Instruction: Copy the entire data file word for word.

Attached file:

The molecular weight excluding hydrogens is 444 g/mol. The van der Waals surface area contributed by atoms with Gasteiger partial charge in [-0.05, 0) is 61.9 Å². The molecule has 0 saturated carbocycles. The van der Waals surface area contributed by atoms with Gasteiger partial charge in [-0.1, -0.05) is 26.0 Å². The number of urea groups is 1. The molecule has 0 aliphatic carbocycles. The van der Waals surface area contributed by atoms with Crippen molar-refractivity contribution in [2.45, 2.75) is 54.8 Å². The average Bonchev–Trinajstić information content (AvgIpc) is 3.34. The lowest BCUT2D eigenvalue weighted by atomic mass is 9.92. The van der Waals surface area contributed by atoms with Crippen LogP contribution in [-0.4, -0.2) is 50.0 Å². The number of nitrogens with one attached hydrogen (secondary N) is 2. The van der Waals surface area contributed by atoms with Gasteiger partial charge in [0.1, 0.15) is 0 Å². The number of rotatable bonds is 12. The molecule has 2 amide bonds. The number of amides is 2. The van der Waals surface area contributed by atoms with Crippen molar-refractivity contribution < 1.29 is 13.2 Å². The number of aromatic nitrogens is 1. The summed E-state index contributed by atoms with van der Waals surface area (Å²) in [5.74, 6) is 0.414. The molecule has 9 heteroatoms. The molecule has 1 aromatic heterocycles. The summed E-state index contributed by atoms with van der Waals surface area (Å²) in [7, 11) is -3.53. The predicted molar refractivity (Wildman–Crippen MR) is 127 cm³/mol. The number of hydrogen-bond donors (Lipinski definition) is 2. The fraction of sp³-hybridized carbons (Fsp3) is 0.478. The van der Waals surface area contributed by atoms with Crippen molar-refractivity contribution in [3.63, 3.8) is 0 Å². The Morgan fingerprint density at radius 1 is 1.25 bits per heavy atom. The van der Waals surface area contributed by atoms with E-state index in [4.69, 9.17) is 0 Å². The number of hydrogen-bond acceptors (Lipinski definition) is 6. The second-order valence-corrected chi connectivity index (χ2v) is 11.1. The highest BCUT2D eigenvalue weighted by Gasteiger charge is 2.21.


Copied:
The molecular weight excluding hydrogens is 444 g/mol. The van der Waals surface area contributed by atoms with Gasteiger partial charge in [-0.05, 0) is 61.9 Å². The molecule has 0 saturated carbocycles. The van der Waals surface area contributed by atoms with Gasteiger partial charge in [-0.1, -0.05) is 26.0 Å². The number of urea groups is 1. The molecule has 0 aliphatic carbocycles. The van der Waals surface area contributed by atoms with Crippen molar-refractivity contribution in [2.45, 2.75) is 54.8 Å². The average Bonchev–Trinajstić information content (AvgIpc) is 3.34. The lowest BCUT2D eigenvalue weighted by atomic mass is 9.92. The van der Waals surface area contributed by atoms with Crippen LogP contribution in [-0.4, -0.2) is 50.0 Å². The number of nitrogens with one attached hydrogen (secondary N) is 2. The van der Waals surface area contributed by atoms with Gasteiger partial charge in [0.1, 0.15) is 0 Å². The number of rotatable bonds is 12. The molecule has 2 amide bonds. The number of amides is 2. The van der Waals surface area contributed by atoms with Crippen molar-refractivity contribution < 1.29 is 13.2 Å². The number of aromatic nitrogens is 1. The summed E-state index contributed by atoms with van der Waals surface area (Å²) in [5.74, 6) is 0.414. The molecule has 9 heteroatoms. The molecule has 1 aromatic heterocycles. The summed E-state index contributed by atoms with van der Waals surface area (Å²) in [7, 11) is -3.53. The predicted molar refractivity (Wildman–Crippen MR) is 127 cm³/mol. The number of hydrogen-bond donors (Lipinski definition) is 2. The fraction of sp³-hybridized carbons (Fsp3) is 0.478. The van der Waals surface area contributed by atoms with Crippen molar-refractivity contribution in [3.63, 3.8) is 0 Å². The Morgan fingerprint density at radius 1 is 1.25 bits per heavy atom. The van der Waals surface area contributed by atoms with E-state index in [4.69, 9.17) is 0 Å². The number of hydrogen-bond acceptors (Lipinski definition) is 6. The second-order valence-corrected chi connectivity index (χ2v) is 11.1. The highest BCUT2D eigenvalue weighted by Gasteiger charge is 2.21.